IDEAS home Printed from https://ideas.repec.org/a/tsy/journl/journl_tsy_er_2007_4_1.html
   My bibliography  Save this article

The role of education in enhancing intergenerational income mobility

Author

Listed:
  • Joann Wilkie

    (Treasury, Government of Australia)

Abstract

How income is transmitted from generation to generation is important to understanding the distributional impacts of policy. Compared with other OECD countries, labour income in Australia is relatively mobile across generations and Australia also has a moderate level of inequality, based on current household disposable income. OECD countries, with the exception of Canada, have either high inequality and low mobility or low inequality and high mobility. Education is an important factor influencing the extent to which income is transmitted from parent to child. The relatively high standard of minimum education outcomes in Australia and Canada, as reflected in the OECD’s Programme for International Student Assessment scores, are likely to play an important role in explaining Australia and Canada’s experience. Education outcomes alone, however, do not fully explain this combination of relatively high intergenerational income mobility and moderate income inequality.

Suggested Citation

  • Joann Wilkie, 2007. "The role of education in enhancing intergenerational income mobility," Economic Roundup, The Treasury, Australian Government, issue 4, pages 81-100, December.
  • Handle: RePEc:tsy:journl:journl_tsy_er_2007_4_1
    as

    Download full text from publisher

    File URL: http://archive.treasury.gov.au/documents/1329/PDF/05_The_role_of_education_in_enhancing_intergenerational_income_mobility.pdf
    Download Restriction: no

    References listed on IDEAS

    as
    1. Piraino Patrizio, 2007. "Comparable Estimates of Intergenerational Income Mobility in Italy," The B.E. Journal of Economic Analysis & Policy, De Gruyter, vol. 7(2), pages 1-27, October.
    2. Heckman, James J., 2007. "The Economics, Technology and Neuroscience of Human Capability Formation," IZA Discussion Papers 2875, Institute for the Study of Labor (IZA).
    3. Leigh Andrew, 2007. "Intergenerational Mobility in Australia," The B.E. Journal of Economic Analysis & Policy, De Gruyter, vol. 7(2), pages 1-28, December.
    4. Corak, Miles, 2006. "Do Poor Children Become Poor Adults? Lessons from a Cross Country Comparison of Generational Earnings Mobility," IZA Discussion Papers 1993, Institute for the Study of Labor (IZA).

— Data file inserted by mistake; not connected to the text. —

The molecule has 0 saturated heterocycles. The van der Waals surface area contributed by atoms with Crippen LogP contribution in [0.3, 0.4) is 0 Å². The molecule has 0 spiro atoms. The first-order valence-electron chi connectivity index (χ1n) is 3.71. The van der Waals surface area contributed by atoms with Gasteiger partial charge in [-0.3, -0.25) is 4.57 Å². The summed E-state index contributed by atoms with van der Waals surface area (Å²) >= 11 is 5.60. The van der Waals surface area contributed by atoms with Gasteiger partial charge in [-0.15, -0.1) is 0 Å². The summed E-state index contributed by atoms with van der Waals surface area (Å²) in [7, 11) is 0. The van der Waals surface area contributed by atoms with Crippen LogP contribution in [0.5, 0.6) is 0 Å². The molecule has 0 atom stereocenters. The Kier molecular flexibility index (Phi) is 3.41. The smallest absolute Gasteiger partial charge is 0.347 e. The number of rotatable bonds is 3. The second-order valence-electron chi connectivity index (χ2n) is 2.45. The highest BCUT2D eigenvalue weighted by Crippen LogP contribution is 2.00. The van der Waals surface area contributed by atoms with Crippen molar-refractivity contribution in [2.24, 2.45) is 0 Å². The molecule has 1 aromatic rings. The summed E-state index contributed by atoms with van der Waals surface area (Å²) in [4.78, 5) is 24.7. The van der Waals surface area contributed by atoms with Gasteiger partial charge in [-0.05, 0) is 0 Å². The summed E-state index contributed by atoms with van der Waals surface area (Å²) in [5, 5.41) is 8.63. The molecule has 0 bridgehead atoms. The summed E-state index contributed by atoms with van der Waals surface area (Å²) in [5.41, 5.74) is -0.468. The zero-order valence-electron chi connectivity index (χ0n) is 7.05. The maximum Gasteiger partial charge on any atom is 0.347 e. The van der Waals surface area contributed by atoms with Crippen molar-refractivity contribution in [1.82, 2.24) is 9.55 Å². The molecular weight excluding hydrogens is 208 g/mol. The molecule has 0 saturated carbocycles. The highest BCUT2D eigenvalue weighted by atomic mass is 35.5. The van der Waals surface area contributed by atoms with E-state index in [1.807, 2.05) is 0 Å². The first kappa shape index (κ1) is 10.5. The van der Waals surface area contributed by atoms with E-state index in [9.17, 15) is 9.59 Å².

5. Pierre Lefebvre & Philip Merrigan, 1998. "Family Background, Family Income, Maternal Work and Child Development," Cahiers de recherche CREFE / CREFE Working Papers 78, CREFE, Université du Québec à Montréal.
    Full references (including those not matched with items on IDEAS)

    More about this item

    Keywords

    education; educational investment; income levels; economic mobility; skills;

    JEL classification:

    • H52 - Public Economics - - National Government Expenditures and Related Policies - - - Government Expenditures and Education
    • H75 - Public Economics - - State and Local Government; Intergovernmental Relations - - - State and Local Government: Health, Education, and Welfare
    • I21 - Health, Education, and Welfare - - Education - - - Analysis of Education
    • I24 - Health, Education, and Welfare - - Education - - - Education and Inequality

    Statistics

    Access and download statistics

    Corrections

    All material on this site has been provided by the respective publishers and authors. You can help correct errors and omissions. When requesting a correction, please mention this item's handle: RePEc:tsy:journl:journl_tsy_er_2007_4_1. See general information about how to correct material in RePEc.

    For technical questions regarding this item, or to correct its authors, title, abstract, bibliographic or download information, contact: (The Treasury (Commonwealth of Australia)) or (Lisa Gilmore). General contact details of provider: http://edirc.repec.org/data/trgovau.html .

    If you have authored this item and are not yet registered with RePEc, we encourage you to do it here. This allows to link your profile to this item. It also allows you to accept potential citations to this item that we are uncertain about.

    If CitEc recognized a reference but did not link an item in RePEc to it, you can help with this form .

    If you know of missing items citing this one, you can help us creating those links by adding the relevant references in the same way as above, for each refering item. If you are a registered author of this item, you may also want to check the "citations" tab in your RePEc Author Service profile, as there may be some citations waiting for confirmation.

    Please note that corrections may take a couple of weeks to filter through the various RePEc services.

    IDEAS is a RePEc service hosted by the Research Division of the Federal Reserve Bank of St. Louis . RePEc uses bibliographic data supplied by the respective publishers.